For many patients, anesthesia is the scariest part of surgery. But you can ease your fears -- and help prevent the rare negative outcome -- with awareness and good communication with doctors. Here are some tips:

Don't cheat on "no food or drink" orders: As a rule, patients should have nothing for eight hours before surgery -- even gum. If you get sick and vomit while under anesthesia, the contents can get into your lungs and be dangerous.

Know your medical history: Tell your doctor the specific names and doses of all drugs you take, as well as past surgeries. If you've had problems with anesthesia before -- including nausea -- speak up. Also pass along any known family history of complications.

Stop taking herbal medications: Doctors generally advise avoiding these products for two weeks before an operation, as they can cause heightened bleeding.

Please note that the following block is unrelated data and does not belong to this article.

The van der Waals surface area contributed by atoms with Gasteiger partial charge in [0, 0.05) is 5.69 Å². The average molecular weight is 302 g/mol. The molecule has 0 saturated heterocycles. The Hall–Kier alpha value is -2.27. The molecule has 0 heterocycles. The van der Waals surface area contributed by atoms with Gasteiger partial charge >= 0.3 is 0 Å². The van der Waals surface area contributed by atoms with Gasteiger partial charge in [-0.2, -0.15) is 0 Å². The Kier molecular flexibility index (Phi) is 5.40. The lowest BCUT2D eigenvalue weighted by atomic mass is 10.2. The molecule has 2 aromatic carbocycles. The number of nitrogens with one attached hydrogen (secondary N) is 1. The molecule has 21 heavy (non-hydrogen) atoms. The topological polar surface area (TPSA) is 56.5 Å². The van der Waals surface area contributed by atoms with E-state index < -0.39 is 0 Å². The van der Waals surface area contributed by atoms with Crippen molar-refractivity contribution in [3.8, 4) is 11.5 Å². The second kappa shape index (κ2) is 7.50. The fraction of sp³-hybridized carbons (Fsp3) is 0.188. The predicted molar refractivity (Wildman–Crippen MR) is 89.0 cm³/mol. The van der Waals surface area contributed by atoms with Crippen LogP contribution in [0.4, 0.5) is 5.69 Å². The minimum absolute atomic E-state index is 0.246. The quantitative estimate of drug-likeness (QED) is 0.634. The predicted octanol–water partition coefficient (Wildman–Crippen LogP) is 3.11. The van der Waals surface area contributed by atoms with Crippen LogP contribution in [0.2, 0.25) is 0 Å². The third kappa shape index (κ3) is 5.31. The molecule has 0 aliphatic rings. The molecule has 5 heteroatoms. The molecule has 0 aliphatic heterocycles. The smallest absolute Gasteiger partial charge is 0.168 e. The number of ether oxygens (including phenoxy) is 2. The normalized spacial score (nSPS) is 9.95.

Ask questions: Meet with your anesthesiologist and get all the answers you need before heading into the operating room. Learn about the type of drugs you will get; you may have a choice between general or regional anesthesia.

Arrange for a caregiver: A responsible adult should drive you home and stay with you the day of an outpatient surgery, even after minor operations. Don't take a taxi or get dropped off at home alone; on top of recovering from surgery, you'll probably feel the effects of anesthetic drugs for several hours.